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Flight Log Updates

#190 - Polaron G3

#189 - Casual Flights

#188 - Skittles Part #2

#187 - Skittles Part #1

#186 - Level 1 HPR

#185 - Liquids in Zero-G

#184 - More Axion G6

#183 - Axion G6

#182 - Casual Flights

#181 - Acoustic Apogee 2

#180 - Light Shadow

#179 - Stratologger

#178 - Acoustic Apogee 1

#177 - Reefing Chutes

#176 - 10 Years

#175 - NSWRA Events

#174 - Mullaley Launch

#173 - Oobleck Rocket

#172 - Coming Soon

#171 - Measuring Altitude

#170 - How Much Water?

#169 - Windy

#168 - Casual Flights 2

#167 - Casual Flights

#166 - Dark Shadow II

#165 - Liquid Density 2

#164 - Liquid Density 1

#163 - Channel 7 News

#162 - Axion and Polaron

#161 - Fog and Boom

#1 to #160 (Updates)

 

FLIGHT LOG

Each flight log entry usually represents a launch or test day, and describes the events that took place.
Click on an image to view a larger image, and click the browser's BACK button to return back to the page.

Day 11 - Record Flight
Brotanek II ready to go.
Posing next to "OO" prior to record setting flight.
okay, just one more kiss for the road ...
And there it goes.
Coming back down. Ground was reached 31.5 seconds after blast off.
Jordan with a blue paint job. Perhaps we should have used a dark blue to make it easier to see.
Little Man II after a 145psi flight. You can see the re-enforcing tape on the lower part of the picture.
Second take off for "OO"...
... ended in a pretty spectacular fashion.
It took about 15 minutes to repair before it flew again.
Date: 26th August 2006  7:15am - 9:00am

Location: Denzil Joyce Oval. (launch site #4)
Where exactly is that? Click the above link to see a Google Earth place mark. What is Google Earth?

Conditions: Overcast, light breeze, ground damp, mild temperatures.

Rockets:

Name Capacity Notes
Little Man II 1.25 L Equipped with whistles. This one goes pretty high. This rocket remained in the same configuration as the last flight day.
Spek III 2 L This was the same rocket as the last flight day equipped with a digital video camera  module. The rocket remained in the same configuration. 
Jordan 1.25 L A rocket that has flown many missions. It has remained in the same configuration since last launch day.
"OO" 2 x 1.25 L This is a 2 bottle rocket joined at the base, with a parachute recovery system. The rocket remained in the same configuration since the last launch day, with improved support for the parachute in the nosecone.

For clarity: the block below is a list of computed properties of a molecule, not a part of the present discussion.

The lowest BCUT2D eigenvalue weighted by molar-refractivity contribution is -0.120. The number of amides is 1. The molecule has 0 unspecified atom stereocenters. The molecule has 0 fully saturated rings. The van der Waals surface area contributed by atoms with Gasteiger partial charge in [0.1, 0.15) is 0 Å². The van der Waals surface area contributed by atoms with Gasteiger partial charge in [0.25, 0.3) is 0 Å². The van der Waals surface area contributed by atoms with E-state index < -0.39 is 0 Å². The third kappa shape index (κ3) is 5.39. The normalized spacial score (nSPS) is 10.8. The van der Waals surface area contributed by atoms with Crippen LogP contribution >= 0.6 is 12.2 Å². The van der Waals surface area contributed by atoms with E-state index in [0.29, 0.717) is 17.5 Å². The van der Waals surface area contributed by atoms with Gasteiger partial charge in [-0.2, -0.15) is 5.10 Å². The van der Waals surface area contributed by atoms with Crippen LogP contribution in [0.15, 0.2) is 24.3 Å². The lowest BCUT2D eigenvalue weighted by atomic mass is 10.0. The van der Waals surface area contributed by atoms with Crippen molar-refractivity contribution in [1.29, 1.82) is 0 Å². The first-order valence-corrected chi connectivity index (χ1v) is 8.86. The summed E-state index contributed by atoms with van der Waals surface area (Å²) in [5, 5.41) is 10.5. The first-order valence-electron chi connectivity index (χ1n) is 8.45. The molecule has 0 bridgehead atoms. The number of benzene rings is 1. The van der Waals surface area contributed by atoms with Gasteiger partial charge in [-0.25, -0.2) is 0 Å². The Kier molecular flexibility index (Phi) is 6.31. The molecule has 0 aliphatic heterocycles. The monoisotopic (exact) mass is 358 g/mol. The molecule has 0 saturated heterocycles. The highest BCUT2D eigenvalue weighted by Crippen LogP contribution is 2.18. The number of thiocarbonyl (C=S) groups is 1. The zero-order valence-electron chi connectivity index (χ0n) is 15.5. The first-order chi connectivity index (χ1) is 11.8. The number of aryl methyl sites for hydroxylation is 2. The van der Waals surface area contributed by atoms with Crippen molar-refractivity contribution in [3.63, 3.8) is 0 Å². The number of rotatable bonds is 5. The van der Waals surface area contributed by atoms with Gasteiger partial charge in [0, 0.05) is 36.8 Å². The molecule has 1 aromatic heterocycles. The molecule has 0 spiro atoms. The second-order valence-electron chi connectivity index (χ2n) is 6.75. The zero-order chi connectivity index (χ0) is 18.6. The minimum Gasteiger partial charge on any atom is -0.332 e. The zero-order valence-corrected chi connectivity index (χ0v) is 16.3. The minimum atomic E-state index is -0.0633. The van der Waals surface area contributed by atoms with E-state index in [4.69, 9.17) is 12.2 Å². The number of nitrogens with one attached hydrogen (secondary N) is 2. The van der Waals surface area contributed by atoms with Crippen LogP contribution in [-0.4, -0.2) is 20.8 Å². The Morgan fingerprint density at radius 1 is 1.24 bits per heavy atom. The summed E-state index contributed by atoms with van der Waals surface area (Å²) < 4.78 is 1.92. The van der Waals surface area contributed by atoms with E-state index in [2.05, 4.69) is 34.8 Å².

Brotanek II 1.25 L This rocket has also been around for a while. This rocket remained in the same configuration.

Team Members: PK and GK.

Number of launches: 13

Welcome back to our frequent visitors from London, and Latvia, (you know who you are :) Why not send us an email if you have any questions?).

Events

  • This was a good flight day again. We managed to set a couple of personal records again. "OO" set the first one by taking 31.5 seconds to come back to earth. That's 30 times longer than our very first flights with the horizontal launcher, and about 6 times longer than our first vertical launch.
     

  • Flight time record for Air Command Team

     
  • The second record was set for highest launch pressure. Little Man II was launched with a pressure of 145psi (~10 bar). Prior to launch we re-enforced its widest section with about 3 loops of Gaffer (Duck) tape.  It flew nice and straight and whistled well. One thing that is apparent that the whistles only work at certain air speeds, too fast or too slow they don't whistle.
  • On "OO" 's second flight the parachutes didn't deploy, and it came down at full speed from around 100m. It spectacularly exploded as it hit the ground with lots of pieces of rocket flying everywhere. That would have done some damage if it landed on something.
  • Surprisingly we managed to repair "OO" in the field for one more flight, and it held up remarkably well. It's amazing what a bit of tape and pliers will do. :)
  • On its third flight of the day it went well, except one of the parachutes became tangled and did not fully open, luckily the second opened fully and brought to rocket to a safe landing.